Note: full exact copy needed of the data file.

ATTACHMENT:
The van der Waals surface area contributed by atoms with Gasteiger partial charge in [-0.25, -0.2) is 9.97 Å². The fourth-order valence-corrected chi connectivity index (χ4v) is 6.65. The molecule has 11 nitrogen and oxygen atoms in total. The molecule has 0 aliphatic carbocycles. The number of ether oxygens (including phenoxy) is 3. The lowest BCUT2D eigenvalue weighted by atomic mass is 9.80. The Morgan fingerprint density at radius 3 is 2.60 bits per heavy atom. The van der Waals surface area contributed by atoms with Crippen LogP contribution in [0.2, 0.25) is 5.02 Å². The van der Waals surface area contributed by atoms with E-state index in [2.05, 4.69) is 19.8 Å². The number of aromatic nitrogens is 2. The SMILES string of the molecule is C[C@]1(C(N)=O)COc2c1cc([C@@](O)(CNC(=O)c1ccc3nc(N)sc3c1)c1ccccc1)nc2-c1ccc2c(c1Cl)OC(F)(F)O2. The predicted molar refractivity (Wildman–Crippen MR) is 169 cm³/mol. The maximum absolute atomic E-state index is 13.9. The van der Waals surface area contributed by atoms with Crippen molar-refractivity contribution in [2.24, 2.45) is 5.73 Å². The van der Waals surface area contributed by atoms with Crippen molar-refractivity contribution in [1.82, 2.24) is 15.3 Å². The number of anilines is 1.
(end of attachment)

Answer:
The van der Waals surface area contributed by atoms with Gasteiger partial charge in [-0.25, -0.2) is 9.97 Å². The fourth-order valence-corrected chi connectivity index (χ4v) is 6.65. The molecule has 11 nitrogen and oxygen atoms in total. The molecule has 0 aliphatic carbocycles. The number of ether oxygens (including phenoxy) is 3. The lowest BCUT2D eigenvalue weighted by atomic mass is 9.80. The Morgan fingerprint density at radius 3 is 2.60 bits per heavy atom. The van der Waals surface area contributed by atoms with Crippen LogP contribution in [0.2, 0.25) is 5.02 Å². The van der Waals surface area contributed by atoms with E-state index in [2.05, 4.69) is 19.8 Å². The number of aromatic nitrogens is 2. The SMILES string of the molecule is C[C@]1(C(N)=O)COc2c1cc([C@@](O)(CNC(=O)c1ccc3nc(N)sc3c1)c1ccccc1)nc2-c1ccc2c(c1Cl)OC(F)(F)O2. The predicted molar refractivity (Wildman–Crippen MR) is 169 cm³/mol. The maximum absolute atomic E-state index is 13.9. The van der Waals surface area contributed by atoms with Crippen molar-refractivity contribution in [2.24, 2.45) is 5.73 Å². The van der Waals surface area contributed by atoms with Crippen molar-refractivity contribution in [1.82, 2.24) is 15.3 Å². The number of anilines is 1.